All of the contributors to Rodenburg’s books are Colorado residents, from the illustrators to the music directors to the singers who voice the characters on her CDs. The author said the mere fact of living in Colorado provides inspiration for her books.
“Just being in Colorado — the weather is beautiful, you can be out in nature all the time, looking at the wildlife — and that’s what inspires me,” she said. “I think writing books for children about Colorado builds a love of Colorado. It gets them outside of their box. Some kids who are living in cities aren’t getting up into the mountains, and it opens the doors for them to see what Colorado has to offer.”
Baking at altitude
Local columnist and Colorado Mountain College culinary instructor Vera Dawson released her first cookbook, “Cookies in the Clouds,” earlier this year. The book contains creations from honey-pecan squares to traditional almond biscotti, and each recipe has been tested in her kitchen to ensure it works at Summit County altitudes.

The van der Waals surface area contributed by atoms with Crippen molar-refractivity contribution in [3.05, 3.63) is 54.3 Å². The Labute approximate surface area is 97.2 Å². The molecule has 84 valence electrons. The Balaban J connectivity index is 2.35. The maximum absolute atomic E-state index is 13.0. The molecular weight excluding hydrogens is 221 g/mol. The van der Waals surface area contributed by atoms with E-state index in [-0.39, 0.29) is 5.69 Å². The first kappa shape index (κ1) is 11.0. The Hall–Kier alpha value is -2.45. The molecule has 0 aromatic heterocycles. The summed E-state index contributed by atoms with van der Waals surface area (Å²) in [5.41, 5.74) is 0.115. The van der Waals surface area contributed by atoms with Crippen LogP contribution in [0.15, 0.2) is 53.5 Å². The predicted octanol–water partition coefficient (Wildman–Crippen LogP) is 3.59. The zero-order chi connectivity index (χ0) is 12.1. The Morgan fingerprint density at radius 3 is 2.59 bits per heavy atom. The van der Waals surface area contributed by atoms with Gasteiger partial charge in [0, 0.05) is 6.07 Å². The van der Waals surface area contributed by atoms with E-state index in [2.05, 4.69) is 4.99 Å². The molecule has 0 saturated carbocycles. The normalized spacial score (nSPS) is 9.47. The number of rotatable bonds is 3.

“Above about 3,000 feet, but certainly at 8,000 feet and above, the air pressure changes and any combination of flour and a leavening agent, whether it’s baking soda or eggs, reacts differently,” she said. “Lack of air pressure, and extreme dryness, creates a whole different atmosphere and different reactions in baking, so that, more often than not, baking projects are less successful than they would be anywhere else.”
Often, making some significant changes in a recipe is necessary to get something close to what you had in mind, Dawson said, and she had fairly high standards for the outcomes of her baking projects.
“I knew what it was supposed to be like, so I did a lot of reading and just a lot of experimentation and took a lot of classes, but I never took a class at our altitude,” she said, adding that CMC, where she is now an instructor, is the first culinary institute she knows of above 6,000 feet.
The cookbook is a cross section of confections from Dawson’s newspaper columns, the classes she teaches at CMC and things she has baked but never presented in either format. It also includes high-altitude baking basics and other helpful hints to pursue this particular culinary art.
“To me, it is like doing a painting or quilting or other art projects and other art hobbies that people have,” she said. “It’s a wonderful outlet, I think. And then afterwards, you don’t have to give people mediocre paintings; you give them something delicious to eat.”
Bookworm of Edwards intern Leigh Horton contributed to this article.